A ban on cars along a 1.5-miles stretch of John F. Kennedy Drive in Golden Gate Park that was introduced at the start of the pandemic may become permanent after San Francisco Mayor London Breed proposed legislation that will head to the Board of Supervisors for a vote.

A former San Francisco planning commissioner will settle his lawsuit against the city for $1.8 million. Commissioner Dennis Richards and real estate agent Rachel Swann accused the city of retaliating against Richards for criticizing the department for corruption.

A new study has found that fewer residents missed their rent payments and were less likely to be evicted in the months following the introduction of state policy that raises the minimum wage. The report also determined that an increase in minimum wage had a higher impact for tenants who pay lower monthly payments compared to high rents.

A Superior Court judge has ruled that the San Diego City Council acted improperly when it chose to approve Measure C, a ballot measure that would raise the hotel tax to fund a convention center expansion, homeless services, and road repairs. Though it came incredibly close, the measure did not technically receive a two-thirds majority vote.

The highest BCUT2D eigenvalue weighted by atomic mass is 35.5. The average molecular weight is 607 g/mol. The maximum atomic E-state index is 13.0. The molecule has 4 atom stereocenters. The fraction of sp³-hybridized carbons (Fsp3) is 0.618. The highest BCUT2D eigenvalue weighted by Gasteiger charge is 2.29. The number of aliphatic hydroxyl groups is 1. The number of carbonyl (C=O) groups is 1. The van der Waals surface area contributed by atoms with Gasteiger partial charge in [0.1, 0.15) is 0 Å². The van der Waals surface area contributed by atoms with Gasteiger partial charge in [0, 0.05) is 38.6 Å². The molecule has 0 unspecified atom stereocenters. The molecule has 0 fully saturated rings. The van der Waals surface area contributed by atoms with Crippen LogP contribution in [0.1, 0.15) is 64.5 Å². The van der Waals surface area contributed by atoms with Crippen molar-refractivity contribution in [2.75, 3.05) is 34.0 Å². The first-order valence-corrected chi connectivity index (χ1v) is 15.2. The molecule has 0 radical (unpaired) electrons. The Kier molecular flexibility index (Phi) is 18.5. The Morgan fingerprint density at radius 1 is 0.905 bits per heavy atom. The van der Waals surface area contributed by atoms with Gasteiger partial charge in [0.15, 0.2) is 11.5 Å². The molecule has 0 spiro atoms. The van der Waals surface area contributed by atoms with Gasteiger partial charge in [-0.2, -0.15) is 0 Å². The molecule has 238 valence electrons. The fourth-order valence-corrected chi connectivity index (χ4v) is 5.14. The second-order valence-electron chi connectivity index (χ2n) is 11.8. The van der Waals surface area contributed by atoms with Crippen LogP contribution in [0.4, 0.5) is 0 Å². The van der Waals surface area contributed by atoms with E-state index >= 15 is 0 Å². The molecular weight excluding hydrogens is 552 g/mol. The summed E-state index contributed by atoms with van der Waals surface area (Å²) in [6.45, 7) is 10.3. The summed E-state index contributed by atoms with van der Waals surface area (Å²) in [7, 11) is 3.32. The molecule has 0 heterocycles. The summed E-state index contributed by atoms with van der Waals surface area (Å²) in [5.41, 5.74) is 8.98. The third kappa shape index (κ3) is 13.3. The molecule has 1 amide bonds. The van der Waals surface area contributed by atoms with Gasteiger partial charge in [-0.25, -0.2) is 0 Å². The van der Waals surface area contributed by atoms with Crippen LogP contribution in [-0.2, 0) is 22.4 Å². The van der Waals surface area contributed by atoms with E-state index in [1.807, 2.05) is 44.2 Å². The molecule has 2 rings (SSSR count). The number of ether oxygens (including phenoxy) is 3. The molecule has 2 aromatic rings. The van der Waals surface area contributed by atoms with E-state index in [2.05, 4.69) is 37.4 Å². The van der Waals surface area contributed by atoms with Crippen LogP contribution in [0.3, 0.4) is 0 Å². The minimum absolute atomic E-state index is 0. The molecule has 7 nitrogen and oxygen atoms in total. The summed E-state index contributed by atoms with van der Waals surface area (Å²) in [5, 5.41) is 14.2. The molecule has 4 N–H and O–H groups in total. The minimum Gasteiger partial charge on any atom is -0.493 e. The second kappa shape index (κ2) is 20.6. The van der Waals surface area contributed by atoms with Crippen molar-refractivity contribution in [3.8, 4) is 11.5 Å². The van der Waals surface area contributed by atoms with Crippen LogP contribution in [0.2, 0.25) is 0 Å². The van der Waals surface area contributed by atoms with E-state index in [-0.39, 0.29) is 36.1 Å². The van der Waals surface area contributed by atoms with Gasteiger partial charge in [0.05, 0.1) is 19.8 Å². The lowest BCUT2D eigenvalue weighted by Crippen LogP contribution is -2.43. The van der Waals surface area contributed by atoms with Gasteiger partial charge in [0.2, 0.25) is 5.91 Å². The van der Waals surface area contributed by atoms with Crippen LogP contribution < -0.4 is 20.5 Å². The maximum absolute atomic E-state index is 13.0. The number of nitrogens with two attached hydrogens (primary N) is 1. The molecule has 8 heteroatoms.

San Francisco has begun its ferry service to Treasure Island, which is undergoing affordable housing development and is planned for more amenities. The new service will hold 48 passengers and operate 16 hours per day, seven days a week with $5 one-way tickets and monthly passes available.

Santa Clara County Supervisor Joe Simitian wants county officials to establish a plan to purchase the Lehigh Hanson property, which houses a quarry and cement plant in hills west of Cupertino that, over generations, have held freeways, dams, and buildings. Simitian hopes to foster an open space with limited housing and reduced pollution and noise.